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ENTRY: Rebecca Snotflower

 Why I stuffed my Pet

When Teddy, my eight month old dumbo rat, suddenly lost a lot of weight I assumed he was just under the weather. When the vet listened through his stethoscope he diagnosed more than bad weather for the little lad. Well, I say “little lad”, but Teddy was abnormally large for his breed and it seemed his heart was under a dangerous amount of pressure.

The vet assured me that the “humane” thing to do was to “put him down” and of course I agreed, wanting to end the suffering of the creature that had live in my coat pocket for eight months. I'd seen him through his transformation from a pink brussel sprout sized thing into a kind of mini-hound crossed hairy goblin.

The death was horrible. After a turn in a gas chamber and not one, two, but three poison injections, twenty minutes later he finally let go of life. Surely not the signs of a weak heart? And surely the “humane” thing to do would been to give him a swift, severe bash to the head, over in seconds.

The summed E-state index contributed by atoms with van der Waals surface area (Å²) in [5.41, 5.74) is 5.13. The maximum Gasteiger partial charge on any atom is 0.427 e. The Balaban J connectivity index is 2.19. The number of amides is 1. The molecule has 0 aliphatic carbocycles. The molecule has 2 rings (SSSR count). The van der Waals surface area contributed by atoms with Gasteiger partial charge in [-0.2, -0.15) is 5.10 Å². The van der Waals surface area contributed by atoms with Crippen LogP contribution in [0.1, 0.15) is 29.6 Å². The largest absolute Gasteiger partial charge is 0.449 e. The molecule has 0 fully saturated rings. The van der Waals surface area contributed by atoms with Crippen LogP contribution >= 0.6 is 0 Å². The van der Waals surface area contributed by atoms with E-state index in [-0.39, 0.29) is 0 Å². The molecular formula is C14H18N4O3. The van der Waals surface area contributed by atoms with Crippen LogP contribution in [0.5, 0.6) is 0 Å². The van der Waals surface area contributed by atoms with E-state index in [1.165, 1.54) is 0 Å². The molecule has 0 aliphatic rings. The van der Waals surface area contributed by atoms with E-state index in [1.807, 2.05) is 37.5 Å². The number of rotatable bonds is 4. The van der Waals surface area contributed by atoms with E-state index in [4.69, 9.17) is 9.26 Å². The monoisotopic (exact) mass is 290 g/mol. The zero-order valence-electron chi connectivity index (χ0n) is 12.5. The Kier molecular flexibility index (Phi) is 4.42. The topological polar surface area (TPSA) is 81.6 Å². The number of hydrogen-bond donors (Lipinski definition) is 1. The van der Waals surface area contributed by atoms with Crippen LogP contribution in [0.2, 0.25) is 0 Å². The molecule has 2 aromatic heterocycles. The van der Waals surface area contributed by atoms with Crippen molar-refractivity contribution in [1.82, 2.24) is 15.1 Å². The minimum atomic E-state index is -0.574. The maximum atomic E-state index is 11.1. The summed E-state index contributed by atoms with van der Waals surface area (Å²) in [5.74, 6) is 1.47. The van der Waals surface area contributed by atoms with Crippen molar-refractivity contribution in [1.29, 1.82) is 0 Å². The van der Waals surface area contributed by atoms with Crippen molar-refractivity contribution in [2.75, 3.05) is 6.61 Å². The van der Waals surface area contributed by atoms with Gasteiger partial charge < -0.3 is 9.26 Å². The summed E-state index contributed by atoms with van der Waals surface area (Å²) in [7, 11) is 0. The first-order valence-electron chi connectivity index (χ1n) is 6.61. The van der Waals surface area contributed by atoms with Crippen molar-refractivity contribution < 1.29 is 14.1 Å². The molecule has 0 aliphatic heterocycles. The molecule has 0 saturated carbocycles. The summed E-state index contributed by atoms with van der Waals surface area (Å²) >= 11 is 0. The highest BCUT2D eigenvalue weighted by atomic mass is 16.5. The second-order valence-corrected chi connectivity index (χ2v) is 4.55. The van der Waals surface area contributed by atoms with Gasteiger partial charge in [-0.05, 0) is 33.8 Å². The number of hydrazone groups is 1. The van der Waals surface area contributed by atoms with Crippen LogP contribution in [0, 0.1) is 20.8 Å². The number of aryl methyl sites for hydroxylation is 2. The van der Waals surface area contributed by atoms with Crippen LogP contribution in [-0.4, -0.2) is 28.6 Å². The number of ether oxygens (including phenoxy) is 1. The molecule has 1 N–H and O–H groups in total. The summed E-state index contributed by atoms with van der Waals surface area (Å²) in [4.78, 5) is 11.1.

I paid for each “treatment” and had no more money to pay for the cremation service offered by the vet and left with my dead rat.

I decided on that walk home to stuff Teddy and keep him with me, as a celebration of his life, as proof of his unique enormous-ness and in defiance (or maybe denial) of death. Not to mention a “fuck you” to the vets and their bills.

Besides, I had no garden I could bury him in and I have always insisted that whatever my own funeral arrangements, they do not include being being put in a box underground.

I made friends with a woman who worked in a zoo. As a novice taxidermist herself, she taught me how to remove skin, scrape the fat from it and dry it out and how to create the shape of an animal that the skin covers, creating the position of the taxidermy – forever.

Teddy, of course, still lives with me. Some visitors are less than happy with his presence, but that was the same when he was alive.

I still love having him near, and I always will.

By Rebecca Snotflower


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